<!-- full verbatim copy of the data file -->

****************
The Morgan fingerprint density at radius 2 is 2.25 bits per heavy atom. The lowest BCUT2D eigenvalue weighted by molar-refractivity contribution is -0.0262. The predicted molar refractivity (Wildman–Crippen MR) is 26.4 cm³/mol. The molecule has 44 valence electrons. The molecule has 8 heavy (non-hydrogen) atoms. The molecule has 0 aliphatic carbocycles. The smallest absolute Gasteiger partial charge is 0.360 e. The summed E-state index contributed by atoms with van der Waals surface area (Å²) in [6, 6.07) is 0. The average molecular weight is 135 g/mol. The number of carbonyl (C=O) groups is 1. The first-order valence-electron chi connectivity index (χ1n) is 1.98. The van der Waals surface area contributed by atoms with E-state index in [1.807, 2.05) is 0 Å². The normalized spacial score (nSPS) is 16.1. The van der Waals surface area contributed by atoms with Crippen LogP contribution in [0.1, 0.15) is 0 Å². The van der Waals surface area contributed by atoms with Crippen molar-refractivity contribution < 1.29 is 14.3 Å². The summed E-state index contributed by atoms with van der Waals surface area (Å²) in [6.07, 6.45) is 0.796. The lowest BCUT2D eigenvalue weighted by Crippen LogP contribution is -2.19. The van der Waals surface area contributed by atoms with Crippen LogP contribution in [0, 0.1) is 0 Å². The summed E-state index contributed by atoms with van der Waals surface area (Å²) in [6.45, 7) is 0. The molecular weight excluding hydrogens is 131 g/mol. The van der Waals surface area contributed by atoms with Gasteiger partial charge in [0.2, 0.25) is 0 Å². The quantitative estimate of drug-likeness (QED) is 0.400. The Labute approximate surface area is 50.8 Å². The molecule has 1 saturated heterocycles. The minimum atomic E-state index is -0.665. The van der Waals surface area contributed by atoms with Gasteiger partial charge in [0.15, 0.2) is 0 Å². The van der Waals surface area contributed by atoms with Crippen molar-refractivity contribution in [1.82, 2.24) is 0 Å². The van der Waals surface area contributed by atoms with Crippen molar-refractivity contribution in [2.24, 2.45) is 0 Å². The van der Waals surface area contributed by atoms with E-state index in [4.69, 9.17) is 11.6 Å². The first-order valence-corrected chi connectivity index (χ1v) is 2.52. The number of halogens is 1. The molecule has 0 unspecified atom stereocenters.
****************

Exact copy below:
The Morgan fingerprint density at radius 2 is 2.25 bits per heavy atom. The lowest BCUT2D eigenvalue weighted by molar-refractivity contribution is -0.0262. The predicted molar refractivity (Wildman–Crippen MR) is 26.4 cm³/mol. The molecule has 44 valence electrons. The molecule has 8 heavy (non-hydrogen) atoms. The molecule has 0 aliphatic carbocycles. The smallest absolute Gasteiger partial charge is 0.360 e. The summed E-state index contributed by atoms with van der Waals surface area (Å²) in [6, 6.07) is 0. The average molecular weight is 135 g/mol. The number of carbonyl (C=O) groups is 1. The first-order valence-electron chi connectivity index (χ1n) is 1.98. The van der Waals surface area contributed by atoms with E-state index in [1.807, 2.05) is 0 Å². The normalized spacial score (nSPS) is 16.1. The van der Waals surface area contributed by atoms with Crippen LogP contribution in [0.1, 0.15) is 0 Å². The van der Waals surface area contributed by atoms with Crippen molar-refractivity contribution < 1.29 is 14.3 Å². The summed E-state index contributed by atoms with van der Waals surface area (Å²) in [6.07, 6.45) is 0.796. The lowest BCUT2D eigenvalue weighted by Crippen LogP contribution is -2.19. The van der Waals surface area contributed by atoms with Crippen LogP contribution in [0, 0.1) is 0 Å². The summed E-state index contributed by atoms with van der Waals surface area (Å²) in [6.45, 7) is 0. The molecular weight excluding hydrogens is 131 g/mol. The van der Waals surface area contributed by atoms with Gasteiger partial charge in [0.2, 0.25) is 0 Å². The quantitative estimate of drug-likeness (QED) is 0.400. The Labute approximate surface area is 50.8 Å². The molecule has 1 saturated heterocycles. The minimum atomic E-state index is -0.665. The van der Waals surface area contributed by atoms with Gasteiger partial charge in [0.15, 0.2) is 0 Å². The van der Waals surface area contributed by atoms with Crippen molar-refractivity contribution in [1.82, 2.24) is 0 Å². The van der Waals surface area contributed by atoms with Crippen molar-refractivity contribution in [2.24, 2.45) is 0 Å². The van der Waals surface area contributed by atoms with E-state index in [4.69, 9.17) is 11.6 Å². The first-order valence-corrected chi connectivity index (χ1v) is 2.52. The number of halogens is 1. The molecule has 0 unspecified atom stereocenters.